UPDATE: On August 22, watchdog group Truth in Advertising sent a letter to the Kardashian family media moguls telling them that “they had found over 100 Instagram posts that were paid product placements without being marked as advertising. The Kardashians now have a week to take those posts down, or Truth in Advertising will notify the Federal Communications Commission, which in turn could open an official investigation.” via Variety Magazine.
If you’re an Instagram user, you’ve seen people raving about products from “Flat Belly Tea” to dating apps to protein powder.
Recently, there’s been escalating buzz about these endorsements, many of which violate FTC guidelines. But with a growing contingent of businesses utilizing blogs and Intstagram (along with other forms of social media) to cross-promote products and services, the FTC is cracking down. What do users need to know?
In the creative industry especially, Instagram is a platform for creating personal relationships with consumers. YouTube and “Insta-fame” have created a new class of celebrity, spawning cult followings of users like Kayla Itsines, thefatjewish, grav3yardgirl, and just about every former contestant on “The Bachelor.” Regional clothing manufacturers and local “must-have” food stops have jumped on board, using the platforms as a way to cut through the fodder on Twitter and Facebook.
In promoting their own goods and services, account holders are usually fine to post away. It’s when users begin promoting others that the waters become murky.
The FTC Endorsement Guidelines are a way to keep consumers safe from misleading promotions—even if the poster doesn’t realize they may be misleading!
In plain terms, the FTC says that “If your audience thinks that what you say or otherwise communicate about a product reflects your opinions or beliefs about the product, and you have a relationship with the company marketing the product, it’s an endorsement.” See the FTC’s Endorsement Guide.
This translates not only to “pay per post,” (which is a thing, apparently, according to all of the “get paid to post on Instagram!” bots that tag me) but to any sorts of products received for free or a significant discount in exchange for your “review.” Maybe you’re a beauty vlogger who receives free samples of makeup for use in your tutorials; maybe you run an Instagram fitspo account and you show a photo of your newest athletic gear, sent to you for free. Maybe you received two $50 gift cards to from a company; one for yourself and one to give away! You’re receiving something valuable in exchange for writing about, talking about, or even just showing a photo of a product. Therefore, you fall under the FTC’s guidelines.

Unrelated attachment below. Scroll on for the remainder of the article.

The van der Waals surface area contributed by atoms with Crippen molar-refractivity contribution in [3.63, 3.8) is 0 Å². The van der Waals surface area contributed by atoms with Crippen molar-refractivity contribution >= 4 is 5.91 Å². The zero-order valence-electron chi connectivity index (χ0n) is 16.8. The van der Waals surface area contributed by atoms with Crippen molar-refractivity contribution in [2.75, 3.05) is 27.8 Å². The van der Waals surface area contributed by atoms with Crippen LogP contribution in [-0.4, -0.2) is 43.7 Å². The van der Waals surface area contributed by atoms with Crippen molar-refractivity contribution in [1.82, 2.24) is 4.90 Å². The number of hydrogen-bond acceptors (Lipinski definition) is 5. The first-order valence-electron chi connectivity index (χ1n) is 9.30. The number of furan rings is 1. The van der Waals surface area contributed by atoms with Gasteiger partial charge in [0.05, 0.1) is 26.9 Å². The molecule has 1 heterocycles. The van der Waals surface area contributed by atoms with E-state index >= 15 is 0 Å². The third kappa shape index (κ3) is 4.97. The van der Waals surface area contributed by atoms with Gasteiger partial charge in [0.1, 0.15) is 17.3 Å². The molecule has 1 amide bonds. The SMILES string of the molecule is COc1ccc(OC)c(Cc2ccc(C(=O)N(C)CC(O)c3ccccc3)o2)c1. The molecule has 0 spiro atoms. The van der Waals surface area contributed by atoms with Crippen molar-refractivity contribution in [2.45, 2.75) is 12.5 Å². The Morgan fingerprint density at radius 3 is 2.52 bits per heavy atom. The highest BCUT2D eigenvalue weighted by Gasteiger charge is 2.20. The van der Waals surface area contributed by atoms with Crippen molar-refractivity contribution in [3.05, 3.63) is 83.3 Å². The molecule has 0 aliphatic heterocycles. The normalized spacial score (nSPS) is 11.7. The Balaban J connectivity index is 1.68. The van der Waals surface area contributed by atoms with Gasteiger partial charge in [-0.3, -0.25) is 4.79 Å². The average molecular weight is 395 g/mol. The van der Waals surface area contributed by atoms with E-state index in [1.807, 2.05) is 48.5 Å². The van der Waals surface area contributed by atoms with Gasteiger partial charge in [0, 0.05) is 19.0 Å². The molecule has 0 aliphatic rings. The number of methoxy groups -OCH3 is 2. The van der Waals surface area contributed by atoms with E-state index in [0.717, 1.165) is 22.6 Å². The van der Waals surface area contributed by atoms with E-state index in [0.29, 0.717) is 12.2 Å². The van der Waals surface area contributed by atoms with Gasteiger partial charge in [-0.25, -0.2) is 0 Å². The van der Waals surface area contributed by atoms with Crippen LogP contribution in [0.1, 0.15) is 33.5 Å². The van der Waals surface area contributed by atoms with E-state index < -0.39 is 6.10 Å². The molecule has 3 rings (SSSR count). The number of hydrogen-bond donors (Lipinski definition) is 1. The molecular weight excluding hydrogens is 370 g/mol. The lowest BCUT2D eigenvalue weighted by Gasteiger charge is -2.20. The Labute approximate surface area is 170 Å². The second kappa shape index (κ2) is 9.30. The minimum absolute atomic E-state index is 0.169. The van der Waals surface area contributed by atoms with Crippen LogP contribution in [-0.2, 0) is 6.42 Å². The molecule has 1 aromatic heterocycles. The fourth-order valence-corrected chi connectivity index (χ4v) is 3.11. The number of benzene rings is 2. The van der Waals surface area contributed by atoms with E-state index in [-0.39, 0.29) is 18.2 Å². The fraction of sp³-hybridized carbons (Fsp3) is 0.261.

So what’s a blogger to do?
Make sure you are upfront in disclosing any products that were sent to you for free or that are paying you to post. Many users use tags like “#sp”, “#sponsored,” or “#ad” to indicate that the post is promotional. However, it is unclear if these are enough to indicate the nature of the relationship between you and the product. While the requirements “clear and conspicuous” aren’t the most helpful to law-abiding posters, the FTC has made several bright line statements about what won’t cover posters under the guidelines:
To be safe, posters should clearly state in every post that they received the product free or are being paid to post. This means in your postings state what product, who you got it from, and how you’re being compensated, e.g. paid to post, free products, deep discounts, etc.
Now go post away!
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